According to new research, listening to fast music when exercising keeps the heart rate up and the fatigue to a minimum.
For many of us, music has remarkable properties. It can leave us wistful one moment and then charge us with energy the next.
Many people find that music also makes exercise more enjoyable, and now a study has revealed that music with higher tempos can deliver two distinct benefits.
Listening to up-tempo music during exercise maximizes its health benefits by increasing the heart rate and reducing the sense of effort.
Music is the universal language, as the adage goes.
While experiential and cultural factors affect our musical preferences, certain basic musical attributes appear to elicit similar responses in people everywhere.
The most essential of these are rhythm, tempo, melody, and harmony, with the effects of lyrics and genre not being universal.
The new study in Frontiers in Psychology looks specifically at the influence of higher tempos, meaning faster music.
In particular, the researchers note that “the relationship between the tempo of music and perception of effort during different metabolic demands is still unclear.”
The researchers recruited 19 volunteer female participants ranging in age from 24 to 31 years.
All of them regularly engaged in physical activity between three and five times a week, and a significant percentage worked in physical fitness. Each individual had undergone at least 1 year of fitness training.
The researchers divided the exercise tasks into two types: endurance exercise, such as treadmill work, and high intensity training, such as weightlifting.
To establish a baseline for each participant, the researchers calculated mass and body mass index (BMI). They also noted the participants’ degree of training experience (endurance, high intensity training, or both) and their maximal heart rate.
The participants completed two different exercise sessions, which took place on different days. One session involved endurance, and the other focused on high intensity training.
During each session, the participants performed a routine four times. Each time, the researchers used a different music condition. Three of these conditions used pop music, while the fourth included no music.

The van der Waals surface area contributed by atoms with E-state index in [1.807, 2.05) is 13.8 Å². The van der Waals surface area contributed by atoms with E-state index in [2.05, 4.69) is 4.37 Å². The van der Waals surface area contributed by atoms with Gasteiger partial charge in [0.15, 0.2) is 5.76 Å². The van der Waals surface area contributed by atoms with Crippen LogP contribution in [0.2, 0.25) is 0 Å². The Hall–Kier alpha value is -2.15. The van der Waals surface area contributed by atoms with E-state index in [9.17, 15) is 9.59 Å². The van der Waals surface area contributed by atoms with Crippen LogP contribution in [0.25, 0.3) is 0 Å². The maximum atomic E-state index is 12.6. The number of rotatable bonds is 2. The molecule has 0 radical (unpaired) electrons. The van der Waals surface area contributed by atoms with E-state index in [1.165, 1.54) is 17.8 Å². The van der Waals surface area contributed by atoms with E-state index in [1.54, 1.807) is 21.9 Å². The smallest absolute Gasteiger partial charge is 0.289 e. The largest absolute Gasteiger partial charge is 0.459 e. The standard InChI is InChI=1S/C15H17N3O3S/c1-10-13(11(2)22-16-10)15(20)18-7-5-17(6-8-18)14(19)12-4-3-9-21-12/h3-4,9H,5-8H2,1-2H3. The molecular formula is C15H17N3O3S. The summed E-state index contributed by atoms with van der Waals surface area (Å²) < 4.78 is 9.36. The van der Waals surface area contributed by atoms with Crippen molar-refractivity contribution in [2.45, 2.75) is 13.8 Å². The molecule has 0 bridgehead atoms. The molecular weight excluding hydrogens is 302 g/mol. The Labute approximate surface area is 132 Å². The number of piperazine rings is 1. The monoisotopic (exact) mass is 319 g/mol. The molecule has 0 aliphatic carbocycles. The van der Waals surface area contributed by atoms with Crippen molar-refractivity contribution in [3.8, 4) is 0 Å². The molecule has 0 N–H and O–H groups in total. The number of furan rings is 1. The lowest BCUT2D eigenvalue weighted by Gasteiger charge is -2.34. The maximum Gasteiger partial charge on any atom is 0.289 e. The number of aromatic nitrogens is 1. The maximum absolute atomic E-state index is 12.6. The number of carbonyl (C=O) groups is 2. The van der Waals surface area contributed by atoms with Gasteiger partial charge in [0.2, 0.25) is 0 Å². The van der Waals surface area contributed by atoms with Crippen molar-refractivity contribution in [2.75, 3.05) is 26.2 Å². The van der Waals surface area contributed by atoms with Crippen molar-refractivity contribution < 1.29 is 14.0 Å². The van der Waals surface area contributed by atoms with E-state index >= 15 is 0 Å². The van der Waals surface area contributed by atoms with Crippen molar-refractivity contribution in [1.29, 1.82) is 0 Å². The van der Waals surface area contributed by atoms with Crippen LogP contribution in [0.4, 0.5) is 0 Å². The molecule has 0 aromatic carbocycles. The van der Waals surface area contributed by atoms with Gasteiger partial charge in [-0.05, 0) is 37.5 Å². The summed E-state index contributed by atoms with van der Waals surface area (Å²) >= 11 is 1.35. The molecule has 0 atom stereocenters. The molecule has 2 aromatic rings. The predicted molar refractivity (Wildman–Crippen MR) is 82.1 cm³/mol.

The pop songs that the participants heard were at three different tempos:
- low: 90–110 beats per minute (bpm)
- medium: 130–150 bpm
- high: 170–190 bpm
The researchers randomly shuffled the order of the music conditions to achieve a balanced representation.
In the endurance session, the individuals walked on a treadmill at 6.5 kilometers per hour (km/h) for 10 minutes to reach a steady exertion state.
The experimenters recorded the participants’ heart rate during the exercise, and at the end of the test, they calculated and recorded the average and peak heart rate.
Each participant also reported their perceived level of fatigue.
In the high intensity session, each volunteer performed a one repetition maximum test on a leg press machine.
Beginning with a body weight lift, the load increased until the individual could no longer perform 10 repetitions. At this point, the researchers noted the maximum load.
Again, the participants described their level of fatigue.
The beneficial effect of higher tempo music was most pronounced when the participants were engaging in endurance exercise.
As author Luca P. Ardigò of the University of Verona in Italy says, “We found that listening to high tempo music while exercising resulted in the highest heart rate and lowest perceived exertion compared with not listening to music.”
“This means that the exercise seemed like less effort, but it was more beneficial in terms of enhancing physical fitness.”
– Luca P. Ardigò
The implication of the study’s results is that for runners, walkers, and cyclists, music at high tempos can make exercise both easier and more effective.
The authors cite clues from previous research that may explain why music has this effect.
They note that “repeated movements seem to be related to the phases between pulse music beats, stimulating a feedback/forward loop” and that rhythm may even result in improved execution of movements.
They also note research indicating that “music regulates processes in the autonomic nervous system and can be used to regulate the cardiovascular system with regard to both [heart rate] and blood pressure.”
The authors point out that their study does have some limitations. The main one of these is the narrowness of the cohort’s profile — all of the participants were physically trained female adults.
Future research should ideally include other populations, including males, untrained individuals, older people, and adolescents. Also, of course, tempo is just one musical attribute.
“In the current study,” says Ardigò, “we investigated the effect of music tempo in exercise, but in the future, we would also like to study the effects of other music features, such as genre, melody, or lyrics, on endurance and high intensity exercise.”